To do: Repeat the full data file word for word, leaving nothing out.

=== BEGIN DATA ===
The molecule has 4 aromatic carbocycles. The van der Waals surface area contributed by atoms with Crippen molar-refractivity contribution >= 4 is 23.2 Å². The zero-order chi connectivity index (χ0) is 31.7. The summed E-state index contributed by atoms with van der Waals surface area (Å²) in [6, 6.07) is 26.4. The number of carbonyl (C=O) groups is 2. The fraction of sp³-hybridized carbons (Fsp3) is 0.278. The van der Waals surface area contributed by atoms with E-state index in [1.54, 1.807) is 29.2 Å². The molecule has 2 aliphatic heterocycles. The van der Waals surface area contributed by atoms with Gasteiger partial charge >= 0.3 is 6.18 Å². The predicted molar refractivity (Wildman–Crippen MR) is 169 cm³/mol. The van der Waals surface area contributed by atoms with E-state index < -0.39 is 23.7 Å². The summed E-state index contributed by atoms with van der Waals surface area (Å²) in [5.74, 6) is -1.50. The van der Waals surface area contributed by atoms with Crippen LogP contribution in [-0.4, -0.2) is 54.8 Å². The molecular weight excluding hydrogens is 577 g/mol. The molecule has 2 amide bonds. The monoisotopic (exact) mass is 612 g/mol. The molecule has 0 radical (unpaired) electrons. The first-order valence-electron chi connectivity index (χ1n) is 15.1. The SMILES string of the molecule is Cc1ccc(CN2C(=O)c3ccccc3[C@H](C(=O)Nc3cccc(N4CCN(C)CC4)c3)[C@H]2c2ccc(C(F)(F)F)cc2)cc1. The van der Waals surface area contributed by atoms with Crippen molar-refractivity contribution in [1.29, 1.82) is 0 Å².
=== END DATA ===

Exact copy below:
The molecule has 4 aromatic carbocycles. The van der Waals surface area contributed by atoms with Crippen molar-refractivity contribution >= 4 is 23.2 Å². The zero-order chi connectivity index (χ0) is 31.7. The summed E-state index contributed by atoms with van der Waals surface area (Å²) in [6, 6.07) is 26.4. The number of carbonyl (C=O) groups is 2. The fraction of sp³-hybridized carbons (Fsp3) is 0.278. The van der Waals surface area contributed by atoms with E-state index in [1.54, 1.807) is 29.2 Å². The molecule has 2 aliphatic heterocycles. The van der Waals surface area contributed by atoms with Gasteiger partial charge >= 0.3 is 6.18 Å². The predicted molar refractivity (Wildman–Crippen MR) is 169 cm³/mol. The van der Waals surface area contributed by atoms with E-state index < -0.39 is 23.7 Å². The summed E-state index contributed by atoms with van der Waals surface area (Å²) in [5.74, 6) is -1.50. The van der Waals surface area contributed by atoms with Crippen LogP contribution in [-0.4, -0.2) is 54.8 Å². The molecular weight excluding hydrogens is 577 g/mol. The molecule has 2 amide bonds. The monoisotopic (exact) mass is 612 g/mol. The molecule has 0 radical (unpaired) electrons. The first-order valence-electron chi connectivity index (χ1n) is 15.1. The SMILES string of the molecule is Cc1ccc(CN2C(=O)c3ccccc3[C@H](C(=O)Nc3cccc(N4CCN(C)CC4)c3)[C@H]2c2ccc(C(F)(F)F)cc2)cc1. The van der Waals surface area contributed by atoms with Crippen molar-refractivity contribution in [1.29, 1.82) is 0 Å².